: Our minutes contain a summary of our financial condition and we are not inclined to share this information with employees, contractors and bidders. Is it acceptable to omit the association’s financial information from the openly posted version of the minutes?

ANSWER: Yes, you can omit financial information from the set posted in the common areas. Members, not renters, visitors, guest or vendors, have a right to the association’s financial records. Because members have a right to the information, you should either include financials in monthly billing statements or post them in a password protected portion of your website. That way you keep everyone informed without public consumption.

FEEDBACK

Buying a Condo #1. I so wish real estate agents would provide “Buying a Condo” to all their clients. It’s concise, honest and excellently written. If potential buyers were made aware of what condo life means before they buy, it would go a long way toward helping managers retain some sanity. -Trudy M.

Buying a Condo #2. Excellent advice, unfortunately our condo is exactly the type you describe to avoid. Over the last three years our rental population has ballooned. Despite the best efforts of the board, it continues to grow and we spend more time with violations, move-ins & outs, noise issues and the downward spiral of the general appearance of the property. How does this association reverse this “slow death” and regain the “eye” of good Realtors? -James P.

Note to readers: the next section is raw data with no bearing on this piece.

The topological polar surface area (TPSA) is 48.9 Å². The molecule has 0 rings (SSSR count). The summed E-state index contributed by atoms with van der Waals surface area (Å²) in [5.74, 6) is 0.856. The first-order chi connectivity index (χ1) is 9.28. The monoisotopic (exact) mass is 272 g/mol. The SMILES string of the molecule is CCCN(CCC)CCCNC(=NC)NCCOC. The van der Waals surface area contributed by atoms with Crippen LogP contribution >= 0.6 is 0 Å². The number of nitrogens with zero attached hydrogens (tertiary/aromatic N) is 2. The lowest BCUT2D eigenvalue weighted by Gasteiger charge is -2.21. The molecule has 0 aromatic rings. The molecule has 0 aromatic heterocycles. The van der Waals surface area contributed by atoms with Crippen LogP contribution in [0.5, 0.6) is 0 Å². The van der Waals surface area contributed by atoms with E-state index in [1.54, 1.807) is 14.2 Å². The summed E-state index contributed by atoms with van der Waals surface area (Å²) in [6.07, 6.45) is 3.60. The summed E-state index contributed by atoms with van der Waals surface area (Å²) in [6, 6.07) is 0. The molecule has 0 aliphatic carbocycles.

RESPONSE: Despite the interference of the California Association of Realtors in controlling rentals, there are still CC&R amendments that can help your situation. Contact me for more information.

Buying a Condo #3. Condos are a horrible investment when you consider that other people are making decisions that effect you financially. These people (the board) do not think of the money as their own, so they end up being charged multiple times a common sense cost. I was hit with a $50,000+ assessment days after buying a condo after being told the community required no maintenance. I ended up on the board for five years and ten years later we still have the same ignorance controlling the purse strings. -Sam M.

Buying a Condo #4. Thank you for the info you covered on this issue. So many new owners (plus old ones) think that the HOA pays for everything and it will not cost them a cent. -Barbara K.

Buying a Condo #5. I wish I’d gotten this information 7 years ago before we bought a condo. Fortunately we got a pretty good one. I am going to save it now. Thank you! -Lori G.

Buying a Condo #6. Another consideration is the size of the HOA. I bought in a 16-unit development liking it was small. But the downside is that all expenses are assumed by a much smaller homeowner base and fees rise at a higher rate than larger developments even though we don’t have as many common amenities as a larger development. -Joyce W.